'60 Minutes' Back at Fall Show for Privacy Redux

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SAN FRANCISCO -- A camera crew likely will be part of the action on the exhibit floor at the Direct Marketing Association's 85th Annual Conference & Exhibition today as "60 Minutes" returns to the show after conducting interviews at the 1999 conference in Toronto.


Once again, the issue is privacy. The location is appropriate since this year's focus is a California financial privacy bill introduced by California state Sen. Jackie Speier. The bill would mandate opt-in consent for the sharing of financial data. Though it was defeated in the state Assembly in September, Speier vowed to reintroduce it next year.


California is known for state privacy laws that go beyond federal laws. This bill is a reaction to the Gramm-Leach-Bliley Financial Modernization Act of 1999, which took effect July 1, 2001. Under GLB, financial institutions must provide clear disclosure of their privacy policies regarding the sharing of nonpublic personal information with affiliates and third parties, and give notice to consumers and an opportunity to opt out of sharing nonpublic personal information with nonaffiliated third parties. The privacy notices must be sent annually.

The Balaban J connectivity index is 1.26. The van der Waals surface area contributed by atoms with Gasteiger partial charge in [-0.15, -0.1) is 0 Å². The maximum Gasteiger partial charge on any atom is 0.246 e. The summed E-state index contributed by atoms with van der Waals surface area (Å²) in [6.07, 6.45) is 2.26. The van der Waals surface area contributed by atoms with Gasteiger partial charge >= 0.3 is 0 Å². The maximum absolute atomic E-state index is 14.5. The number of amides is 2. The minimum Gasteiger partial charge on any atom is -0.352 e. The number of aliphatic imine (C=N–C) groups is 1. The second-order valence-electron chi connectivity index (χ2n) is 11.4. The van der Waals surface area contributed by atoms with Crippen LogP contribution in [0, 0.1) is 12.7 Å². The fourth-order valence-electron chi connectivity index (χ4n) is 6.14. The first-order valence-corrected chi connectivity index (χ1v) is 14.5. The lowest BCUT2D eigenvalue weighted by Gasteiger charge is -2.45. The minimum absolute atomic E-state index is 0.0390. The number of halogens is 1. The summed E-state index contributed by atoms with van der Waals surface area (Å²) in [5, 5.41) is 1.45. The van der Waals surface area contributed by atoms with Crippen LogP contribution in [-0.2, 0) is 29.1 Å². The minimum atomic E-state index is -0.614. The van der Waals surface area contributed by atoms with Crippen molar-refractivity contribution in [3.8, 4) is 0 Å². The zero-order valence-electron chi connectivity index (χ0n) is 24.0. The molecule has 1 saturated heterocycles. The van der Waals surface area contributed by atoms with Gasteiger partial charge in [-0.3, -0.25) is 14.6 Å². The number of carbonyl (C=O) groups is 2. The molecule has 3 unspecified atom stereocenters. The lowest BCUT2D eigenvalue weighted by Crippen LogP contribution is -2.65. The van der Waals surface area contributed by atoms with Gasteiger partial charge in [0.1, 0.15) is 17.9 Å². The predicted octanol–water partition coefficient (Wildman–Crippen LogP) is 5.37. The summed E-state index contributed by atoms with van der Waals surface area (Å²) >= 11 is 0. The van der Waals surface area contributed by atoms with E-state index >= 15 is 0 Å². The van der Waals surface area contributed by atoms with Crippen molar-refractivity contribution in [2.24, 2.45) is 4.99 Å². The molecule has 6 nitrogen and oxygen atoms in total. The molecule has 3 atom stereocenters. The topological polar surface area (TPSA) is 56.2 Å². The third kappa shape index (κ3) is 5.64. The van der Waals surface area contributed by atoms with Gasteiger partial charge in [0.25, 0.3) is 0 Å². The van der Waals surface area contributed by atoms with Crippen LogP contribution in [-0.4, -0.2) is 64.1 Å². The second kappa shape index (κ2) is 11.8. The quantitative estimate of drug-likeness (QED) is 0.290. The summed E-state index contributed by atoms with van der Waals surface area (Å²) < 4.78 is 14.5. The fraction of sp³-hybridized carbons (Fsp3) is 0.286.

The buzz on the show floor was that "60 Minutes" would speak to providers of financial data such as Equifax, though an Equifax official could not be reached for comment.


The DMA will escort "60 Minutes" producers and a camera crew around the exhibit hall today, DMA spokesman Louis Mastria said.


"They told me that all they're shooting is 'B' footage," he said.


Correspondent Leslie Stahl narrated the 1999 piece, which focused on the direct marketing industry's activities online.


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